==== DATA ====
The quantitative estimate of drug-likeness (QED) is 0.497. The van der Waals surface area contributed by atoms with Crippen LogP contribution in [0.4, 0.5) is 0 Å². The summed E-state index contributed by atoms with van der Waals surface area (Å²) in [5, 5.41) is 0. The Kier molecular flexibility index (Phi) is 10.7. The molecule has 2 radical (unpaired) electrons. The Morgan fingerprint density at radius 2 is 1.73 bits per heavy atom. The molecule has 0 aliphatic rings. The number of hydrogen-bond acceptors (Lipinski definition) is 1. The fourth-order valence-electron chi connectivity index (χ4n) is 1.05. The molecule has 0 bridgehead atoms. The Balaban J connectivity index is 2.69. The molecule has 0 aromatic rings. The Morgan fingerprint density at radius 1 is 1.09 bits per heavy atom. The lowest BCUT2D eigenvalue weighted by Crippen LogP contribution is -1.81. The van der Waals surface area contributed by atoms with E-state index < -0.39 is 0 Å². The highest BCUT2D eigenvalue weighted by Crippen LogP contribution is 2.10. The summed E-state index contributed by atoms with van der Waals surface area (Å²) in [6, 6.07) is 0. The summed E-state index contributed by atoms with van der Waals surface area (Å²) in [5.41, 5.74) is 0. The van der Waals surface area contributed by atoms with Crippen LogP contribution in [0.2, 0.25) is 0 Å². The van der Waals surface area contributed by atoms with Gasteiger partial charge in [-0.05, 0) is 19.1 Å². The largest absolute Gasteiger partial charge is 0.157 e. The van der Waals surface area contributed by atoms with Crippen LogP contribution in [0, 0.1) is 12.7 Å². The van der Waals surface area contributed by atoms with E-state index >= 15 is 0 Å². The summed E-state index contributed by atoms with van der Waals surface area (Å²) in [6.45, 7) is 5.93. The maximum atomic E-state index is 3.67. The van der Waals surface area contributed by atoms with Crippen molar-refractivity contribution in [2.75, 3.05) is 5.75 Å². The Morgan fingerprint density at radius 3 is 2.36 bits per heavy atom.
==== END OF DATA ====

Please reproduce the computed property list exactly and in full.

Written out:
The quantitative estimate of drug-likeness (QED) is 0.497. The van der Waals surface area contributed by atoms with Crippen LogP contribution in [0.4, 0.5) is 0 Å². The summed E-state index contributed by atoms with van der Waals surface area (Å²) in [5, 5.41) is 0. The Kier molecular flexibility index (Phi) is 10.7. The molecule has 2 radical (unpaired) electrons. The Morgan fingerprint density at radius 2 is 1.73 bits per heavy atom. The molecule has 0 aliphatic rings. The number of hydrogen-bond acceptors (Lipinski definition) is 1. The fourth-order valence-electron chi connectivity index (χ4n) is 1.05. The molecule has 0 bridgehead atoms. The Balaban J connectivity index is 2.69. The molecule has 0 aromatic rings. The Morgan fingerprint density at radius 1 is 1.09 bits per heavy atom. The lowest BCUT2D eigenvalue weighted by Crippen LogP contribution is -1.81. The van der Waals surface area contributed by atoms with E-state index < -0.39 is 0 Å². The highest BCUT2D eigenvalue weighted by Crippen LogP contribution is 2.10. The summed E-state index contributed by atoms with van der Waals surface area (Å²) in [6, 6.07) is 0. The summed E-state index contributed by atoms with van der Waals surface area (Å²) in [5.41, 5.74) is 0. The van der Waals surface area contributed by atoms with Crippen LogP contribution in [0.2, 0.25) is 0 Å². The van der Waals surface area contributed by atoms with Gasteiger partial charge in [-0.05, 0) is 19.1 Å². The largest absolute Gasteiger partial charge is 0.157 e. The van der Waals surface area contributed by atoms with Crippen LogP contribution in [0, 0.1) is 12.7 Å². The van der Waals surface area contributed by atoms with E-state index >= 15 is 0 Å². The summed E-state index contributed by atoms with van der Waals surface area (Å²) in [6.45, 7) is 5.93. The maximum atomic E-state index is 3.67. The van der Waals surface area contributed by atoms with Crippen molar-refractivity contribution in [2.75, 3.05) is 5.75 Å². The Morgan fingerprint density at radius 3 is 2.36 bits per heavy atom.